Dalea leporina (Aiton) Bullock

Foxtail Dalea


CC = 7
CW = 5
MOC = 18

© SRTurner

Family - Fabaceae/Faboideae

Habit - Annual forb with a small, yellow-orange taproot.

Stems - Strongly ascending to erect, to about 1 m, well branched above the midpoint, finely angled, glabrous, usually gland-dotted.

Leaves - Alternate, odd-pinnately compound, to 10 cm, with stipules 1-3 mm long. Leaflets 13-35, to 12 mm long and 4 mm wide, roughly oblong, often folded longitudinally, tapered at the base, usually slightly notched at the tip, glabrous, with gland-dotted undersides.

Dalea_leporina_leaf.jpg Leaf.

© SRTurner

Dalea_leporina_leaf2.jpg Leaf abaxial.

© SRTurner

Inflorescences - Dense spikes terminal on stems and branch tips, cylindrical, to 5 cm long, on stalks to 3 cm. Bracts numerous, deciduous, green or purplish tinged, gland-dotted, glabrous or hairy.

Dalea_leporina_plant2.jpg Inflorescences.

© SRTurner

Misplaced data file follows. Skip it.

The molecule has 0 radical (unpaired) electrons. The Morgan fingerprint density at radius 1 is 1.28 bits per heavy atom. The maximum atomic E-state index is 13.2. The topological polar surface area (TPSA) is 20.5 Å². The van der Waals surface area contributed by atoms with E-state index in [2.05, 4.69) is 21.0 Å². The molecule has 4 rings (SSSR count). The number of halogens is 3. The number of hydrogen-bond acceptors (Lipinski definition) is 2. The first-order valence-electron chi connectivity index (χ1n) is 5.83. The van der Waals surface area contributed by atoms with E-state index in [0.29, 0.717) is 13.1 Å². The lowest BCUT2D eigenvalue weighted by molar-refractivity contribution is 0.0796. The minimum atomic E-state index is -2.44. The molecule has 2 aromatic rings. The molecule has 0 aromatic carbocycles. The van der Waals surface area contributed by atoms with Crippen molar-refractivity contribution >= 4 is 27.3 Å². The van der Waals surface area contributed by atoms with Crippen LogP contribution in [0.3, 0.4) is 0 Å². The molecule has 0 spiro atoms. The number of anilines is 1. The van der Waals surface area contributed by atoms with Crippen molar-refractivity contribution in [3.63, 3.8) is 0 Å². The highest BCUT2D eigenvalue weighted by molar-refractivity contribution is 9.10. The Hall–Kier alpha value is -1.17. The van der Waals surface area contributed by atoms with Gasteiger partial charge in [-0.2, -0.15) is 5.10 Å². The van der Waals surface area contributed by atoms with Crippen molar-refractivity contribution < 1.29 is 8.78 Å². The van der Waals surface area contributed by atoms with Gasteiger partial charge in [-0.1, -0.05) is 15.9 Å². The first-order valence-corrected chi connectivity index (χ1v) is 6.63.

Dalea_leporina_inflorescence.jpg Inflorescence.

© SRTurner

Flowers - Calyces 5-lobed, with the tube 2.2-3.0 mm long, pubescent with relatively long, silky hairs, also gland-dotted, the ribs light brown to blackish purple, the lobes 1.0-2.5 mm long, sometimes hairy and also glandular along the margins (appearing feathery). Corollas papilionaceous, white, the banner attached at the base of the stamen tube, the expanded portion 2.5-3.0 mm long, the wings attached along the side of the stamen tube, the expanded portion 2.5-3.0 mm long, the keel petals attached along the side of the stamen tube, the expanded portion 2-3 mm long. Stamens 9 or 10, the anthers blue.

Fruits - Short legumes enclosed in the persistent calyx, 2.5-3.0 mm long, thin and papery for most of its length, this region with an irregular transverse band of gland dots near the tip, the apical portion thicker, hairy.

Flowering - July - August.

Habitat - Riverbanks, sloughs, marshes, wet prairies, disturbed areas, often in sandy substrate.

Origin - Native to the U.S.

Lookalikes - None close when flowering.

Other info. - This attractive species is fairly uncommon in Missouri. For the most part it is found in counties bordering the major rivers (Missouri and Mississippi), usually in sandy alluvium. Its natural range includes large portions of the U.S. Midwest and southwestern regions, though its distribution in most regions is somewhat sporadic.

Photographs taken at Marais Temps Clair Conservation Area, St. Charles County, MO, 9-30-2006, and Corning Conservation Area, Holt County, MO, 9-23-2016 (SRTurner).